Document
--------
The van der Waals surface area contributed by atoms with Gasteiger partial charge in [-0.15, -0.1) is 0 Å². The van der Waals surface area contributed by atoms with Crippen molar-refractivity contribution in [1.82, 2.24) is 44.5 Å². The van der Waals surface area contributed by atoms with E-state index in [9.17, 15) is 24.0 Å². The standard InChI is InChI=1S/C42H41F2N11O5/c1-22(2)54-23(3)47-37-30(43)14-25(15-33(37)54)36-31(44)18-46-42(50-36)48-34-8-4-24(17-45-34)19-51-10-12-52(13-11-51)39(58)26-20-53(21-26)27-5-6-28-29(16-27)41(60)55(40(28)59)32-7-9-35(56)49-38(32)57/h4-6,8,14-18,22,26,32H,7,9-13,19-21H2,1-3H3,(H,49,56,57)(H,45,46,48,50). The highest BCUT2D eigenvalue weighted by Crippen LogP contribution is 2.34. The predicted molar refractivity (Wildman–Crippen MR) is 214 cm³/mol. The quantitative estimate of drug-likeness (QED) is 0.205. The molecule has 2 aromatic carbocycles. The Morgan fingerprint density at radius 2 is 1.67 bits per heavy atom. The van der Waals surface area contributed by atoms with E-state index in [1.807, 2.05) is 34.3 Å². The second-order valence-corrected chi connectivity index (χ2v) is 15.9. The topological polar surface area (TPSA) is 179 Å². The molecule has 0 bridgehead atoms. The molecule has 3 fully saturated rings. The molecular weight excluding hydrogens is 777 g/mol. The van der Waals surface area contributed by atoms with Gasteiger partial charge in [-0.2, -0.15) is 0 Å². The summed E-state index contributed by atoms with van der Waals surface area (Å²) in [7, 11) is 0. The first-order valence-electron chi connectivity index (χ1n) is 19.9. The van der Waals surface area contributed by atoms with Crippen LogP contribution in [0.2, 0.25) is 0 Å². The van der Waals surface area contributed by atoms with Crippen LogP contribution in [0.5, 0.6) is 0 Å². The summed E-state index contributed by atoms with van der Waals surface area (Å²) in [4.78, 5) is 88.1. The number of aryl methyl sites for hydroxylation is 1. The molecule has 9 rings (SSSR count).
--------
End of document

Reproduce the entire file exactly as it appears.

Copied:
The van der Waals surface area contributed by atoms with Gasteiger partial charge in [-0.15, -0.1) is 0 Å². The van der Waals surface area contributed by atoms with Crippen molar-refractivity contribution in [1.82, 2.24) is 44.5 Å². The van der Waals surface area contributed by atoms with E-state index in [9.17, 15) is 24.0 Å². The standard InChI is InChI=1S/C42H41F2N11O5/c1-22(2)54-23(3)47-37-30(43)14-25(15-33(37)54)36-31(44)18-46-42(50-36)48-34-8-4-24(17-45-34)19-51-10-12-52(13-11-51)39(58)26-20-53(21-26)27-5-6-28-29(16-27)41(60)55(40(28)59)32-7-9-35(56)49-38(32)57/h4-6,8,14-18,22,26,32H,7,9-13,19-21H2,1-3H3,(H,49,56,57)(H,45,46,48,50). The highest BCUT2D eigenvalue weighted by Crippen LogP contribution is 2.34. The predicted molar refractivity (Wildman–Crippen MR) is 214 cm³/mol. The quantitative estimate of drug-likeness (QED) is 0.205. The molecule has 2 aromatic carbocycles. The Morgan fingerprint density at radius 2 is 1.67 bits per heavy atom. The van der Waals surface area contributed by atoms with E-state index in [1.807, 2.05) is 34.3 Å². The second-order valence-corrected chi connectivity index (χ2v) is 15.9. The topological polar surface area (TPSA) is 179 Å². The molecule has 0 bridgehead atoms. The molecule has 3 fully saturated rings. The molecular weight excluding hydrogens is 777 g/mol. The van der Waals surface area contributed by atoms with Gasteiger partial charge in [-0.2, -0.15) is 0 Å². The summed E-state index contributed by atoms with van der Waals surface area (Å²) in [7, 11) is 0. The first-order valence-electron chi connectivity index (χ1n) is 19.9. The van der Waals surface area contributed by atoms with Crippen LogP contribution in [0.2, 0.25) is 0 Å². The van der Waals surface area contributed by atoms with Crippen LogP contribution in [0.5, 0.6) is 0 Å². The summed E-state index contributed by atoms with van der Waals surface area (Å²) in [4.78, 5) is 88.1. The number of aryl methyl sites for hydroxylation is 1. The molecule has 9 rings (SSSR count).